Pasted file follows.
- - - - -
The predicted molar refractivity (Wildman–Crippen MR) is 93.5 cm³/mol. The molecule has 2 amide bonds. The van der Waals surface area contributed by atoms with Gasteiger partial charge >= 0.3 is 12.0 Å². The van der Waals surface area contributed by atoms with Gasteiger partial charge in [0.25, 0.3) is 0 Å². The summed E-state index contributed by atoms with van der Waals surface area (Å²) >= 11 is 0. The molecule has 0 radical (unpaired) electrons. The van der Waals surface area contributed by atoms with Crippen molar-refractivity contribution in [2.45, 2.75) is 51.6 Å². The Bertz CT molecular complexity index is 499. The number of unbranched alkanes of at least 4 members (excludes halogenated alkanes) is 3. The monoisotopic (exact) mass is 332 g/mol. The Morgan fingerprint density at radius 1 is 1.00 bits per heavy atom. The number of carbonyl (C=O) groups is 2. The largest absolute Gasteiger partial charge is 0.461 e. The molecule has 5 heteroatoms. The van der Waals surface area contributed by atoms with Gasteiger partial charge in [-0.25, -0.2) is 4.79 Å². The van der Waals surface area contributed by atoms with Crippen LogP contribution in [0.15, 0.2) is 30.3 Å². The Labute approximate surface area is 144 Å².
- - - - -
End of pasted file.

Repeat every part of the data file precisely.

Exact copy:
The predicted molar refractivity (Wildman–Crippen MR) is 93.5 cm³/mol. The molecule has 2 amide bonds. The van der Waals surface area contributed by atoms with Gasteiger partial charge >= 0.3 is 12.0 Å². The van der Waals surface area contributed by atoms with Gasteiger partial charge in [0.25, 0.3) is 0 Å². The summed E-state index contributed by atoms with van der Waals surface area (Å²) >= 11 is 0. The molecule has 0 radical (unpaired) electrons. The van der Waals surface area contributed by atoms with Crippen molar-refractivity contribution in [2.45, 2.75) is 51.6 Å². The Bertz CT molecular complexity index is 499. The number of unbranched alkanes of at least 4 members (excludes halogenated alkanes) is 3. The monoisotopic (exact) mass is 332 g/mol. The Morgan fingerprint density at radius 1 is 1.00 bits per heavy atom. The number of carbonyl (C=O) groups is 2. The largest absolute Gasteiger partial charge is 0.461 e. The molecule has 5 heteroatoms. The van der Waals surface area contributed by atoms with Gasteiger partial charge in [-0.25, -0.2) is 4.79 Å². The van der Waals surface area contributed by atoms with Crippen LogP contribution in [0.15, 0.2) is 30.3 Å². The Labute approximate surface area is 144 Å².